Several of my clients have brought up concerns about not being "heard" at work. They feel that they have a lot to contribute, but are not recognized for that. A couple have gotten feedback that they need to do a better job at being in control of a room, at having more of an executive presence.
We judge ourselves by our intentions, others judge us by our actions.
Executive presence is one of those phrases that seems to have a vague meaning – or different meanings to each person. Even worse, if you look at articles about this topic, you will find that for women it seems to be about dressing for success, while for men it's about being bold and demonstrating power and authority. Sigh. Next post I will share a couple of good articles and books. Until then, do yourself a favor and stay away from most of what is out there.
I think executive presence is about how others perceive you and how that affects your ability to get things done with and through others. It is about how you show up and demonstrate confidence, communicate (especially listening), and create and demonstrate your brand. And yes, you do have a brand -- it's how others describe you or think about you.
One thing you might want to do from the start is to ask for advice about how you can increase your executive presence. Ask people you trust to be straightforward with you, not necessarily your closest friends. Not only may you get some great advice, but you will also get insight into what others think executive presence means. Another thing you can do is videotape yourself and pretend you are in a meeting – how do you come across?
In my research and work with others, these are some best practices for demonstrating your executive presence:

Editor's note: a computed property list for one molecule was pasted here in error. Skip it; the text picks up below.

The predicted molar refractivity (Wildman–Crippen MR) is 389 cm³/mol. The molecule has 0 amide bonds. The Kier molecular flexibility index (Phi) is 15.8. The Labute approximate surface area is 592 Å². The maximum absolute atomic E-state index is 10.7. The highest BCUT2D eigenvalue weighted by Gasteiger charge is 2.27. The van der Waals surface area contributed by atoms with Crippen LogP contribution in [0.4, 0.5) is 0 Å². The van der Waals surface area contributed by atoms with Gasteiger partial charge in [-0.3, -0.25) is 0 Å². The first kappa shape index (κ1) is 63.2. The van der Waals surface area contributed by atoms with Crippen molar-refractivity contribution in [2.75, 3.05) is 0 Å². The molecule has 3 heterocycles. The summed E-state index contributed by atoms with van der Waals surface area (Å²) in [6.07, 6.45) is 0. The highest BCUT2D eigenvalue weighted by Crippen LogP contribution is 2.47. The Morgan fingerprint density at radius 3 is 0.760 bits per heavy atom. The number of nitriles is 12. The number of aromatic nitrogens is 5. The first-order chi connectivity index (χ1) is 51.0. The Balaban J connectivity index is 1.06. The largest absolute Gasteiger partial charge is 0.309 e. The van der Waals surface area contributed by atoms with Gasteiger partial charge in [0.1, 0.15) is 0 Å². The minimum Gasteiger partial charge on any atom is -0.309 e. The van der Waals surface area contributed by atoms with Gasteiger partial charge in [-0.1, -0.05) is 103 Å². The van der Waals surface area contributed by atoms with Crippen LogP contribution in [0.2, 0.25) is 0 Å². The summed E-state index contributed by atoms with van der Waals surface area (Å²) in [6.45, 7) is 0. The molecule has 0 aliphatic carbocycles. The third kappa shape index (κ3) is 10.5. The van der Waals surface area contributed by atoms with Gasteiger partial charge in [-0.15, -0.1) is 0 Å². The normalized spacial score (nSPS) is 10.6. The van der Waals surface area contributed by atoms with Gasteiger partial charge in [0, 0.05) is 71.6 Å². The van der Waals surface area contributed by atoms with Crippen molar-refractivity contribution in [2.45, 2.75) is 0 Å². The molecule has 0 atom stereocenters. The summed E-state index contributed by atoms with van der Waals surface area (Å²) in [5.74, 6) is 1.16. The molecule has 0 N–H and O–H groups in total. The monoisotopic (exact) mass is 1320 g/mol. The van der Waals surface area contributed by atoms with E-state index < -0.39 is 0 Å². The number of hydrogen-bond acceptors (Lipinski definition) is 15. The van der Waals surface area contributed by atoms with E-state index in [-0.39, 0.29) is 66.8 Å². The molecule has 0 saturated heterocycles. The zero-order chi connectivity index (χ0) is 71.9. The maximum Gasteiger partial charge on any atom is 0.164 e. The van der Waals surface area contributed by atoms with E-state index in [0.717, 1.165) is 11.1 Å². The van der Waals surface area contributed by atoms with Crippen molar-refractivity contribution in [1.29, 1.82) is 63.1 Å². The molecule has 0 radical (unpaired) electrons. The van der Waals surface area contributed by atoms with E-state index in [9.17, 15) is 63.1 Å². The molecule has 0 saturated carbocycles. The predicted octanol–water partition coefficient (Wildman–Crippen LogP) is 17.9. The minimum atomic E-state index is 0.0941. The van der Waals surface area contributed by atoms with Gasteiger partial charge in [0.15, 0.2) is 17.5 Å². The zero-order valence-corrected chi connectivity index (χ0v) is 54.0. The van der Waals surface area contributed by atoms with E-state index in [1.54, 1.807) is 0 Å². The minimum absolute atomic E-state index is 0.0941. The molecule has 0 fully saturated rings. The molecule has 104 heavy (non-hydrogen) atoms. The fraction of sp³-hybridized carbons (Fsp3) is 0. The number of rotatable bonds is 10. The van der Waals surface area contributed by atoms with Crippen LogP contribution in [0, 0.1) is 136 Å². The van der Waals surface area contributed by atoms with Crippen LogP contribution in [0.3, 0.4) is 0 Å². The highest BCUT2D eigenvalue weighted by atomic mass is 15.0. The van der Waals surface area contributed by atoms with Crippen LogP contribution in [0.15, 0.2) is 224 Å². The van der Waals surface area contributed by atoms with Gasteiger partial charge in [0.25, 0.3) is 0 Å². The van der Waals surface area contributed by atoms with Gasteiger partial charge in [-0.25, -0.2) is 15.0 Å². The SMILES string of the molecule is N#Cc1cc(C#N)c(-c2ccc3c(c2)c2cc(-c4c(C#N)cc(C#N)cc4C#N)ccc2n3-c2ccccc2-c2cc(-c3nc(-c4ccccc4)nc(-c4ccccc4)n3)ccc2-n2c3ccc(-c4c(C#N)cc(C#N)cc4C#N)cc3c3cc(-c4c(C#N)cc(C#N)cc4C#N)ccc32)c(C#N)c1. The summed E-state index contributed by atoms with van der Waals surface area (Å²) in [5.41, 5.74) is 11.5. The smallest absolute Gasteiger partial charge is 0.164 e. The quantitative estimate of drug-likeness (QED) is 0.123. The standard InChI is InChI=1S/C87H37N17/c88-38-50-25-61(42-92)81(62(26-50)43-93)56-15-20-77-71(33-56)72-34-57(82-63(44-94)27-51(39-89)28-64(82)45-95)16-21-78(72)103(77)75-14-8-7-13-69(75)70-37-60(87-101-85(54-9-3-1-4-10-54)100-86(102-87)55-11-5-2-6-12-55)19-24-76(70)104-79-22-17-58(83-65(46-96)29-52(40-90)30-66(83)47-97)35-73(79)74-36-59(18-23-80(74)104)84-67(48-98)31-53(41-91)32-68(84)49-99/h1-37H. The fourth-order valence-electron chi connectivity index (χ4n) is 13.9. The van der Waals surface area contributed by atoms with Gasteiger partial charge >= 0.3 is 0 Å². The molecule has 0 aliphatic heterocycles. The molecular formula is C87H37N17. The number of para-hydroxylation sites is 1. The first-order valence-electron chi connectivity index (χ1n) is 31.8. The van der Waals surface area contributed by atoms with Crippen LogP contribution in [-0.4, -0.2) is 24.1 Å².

1. Be good at what you do – you need to be competent for people to want to pay attention. In fact, you need to take care of this before you work on anything else. If you command a room and share dumb idea, that won't get you where you want to go.
2. Actively listen to others, encourage others to speak up, directly ask for their thoughts on issues under discussion; when you speak, use strong language vice being tentative, make your point and then invite others to make theirs. When you are listening, be really present. Don't focus on what you want to say next, just listen. Thank others for sharing their thoughts.
3. Make sure you act like you belong where you are – look people in the eye, stand up straight, sit at the table, speak up, be energetic and attentive. Focus on displaying confidence, not arrogance.
4. Make sure you understand the big picture vice only the next action; be positive about where you are headed and paint a picture of a better future that you and others will build together. Even when things are rough, have a positive goal in mind and recruit others on that journey.
5. Be authentic – people can smell a lie; be humble – people don’t like a braggart; be decisive – things need to get done; and be quiet – let others contribute.
Finally, be concise – make your point and stop talking.
A leader without true followers, is simply going on a walk
Here are some other things you can do to increase your executive presence:
Watch other people at meetings or on TV – identify those who inspire confidence in you and look for what makes you feel that way. Is it the way they dress, interact with others, speak, hold themselves?
Ask yourself how others would describe you and your working style. Would they use words like confident, capable, a good listener, personal warmth, inclusive, someone who looks out for others?
Fake it ‘til you make it is a terrible saying, but there is something to acting like the leader you want to be. It’s like how some people will only apply for a job if they feel they meet all of the qualifications, while others will take a shot when they barely meet 50% of the stated qualifications.
Build your network. People with executive presence don’t know how to do everything, but their ability to demonstrate that they can deal with challenges is often because they can leverage their network.
If your actions inspire others to dream more, learn more, do more and become more, you are a leader. ~John Quincy Adams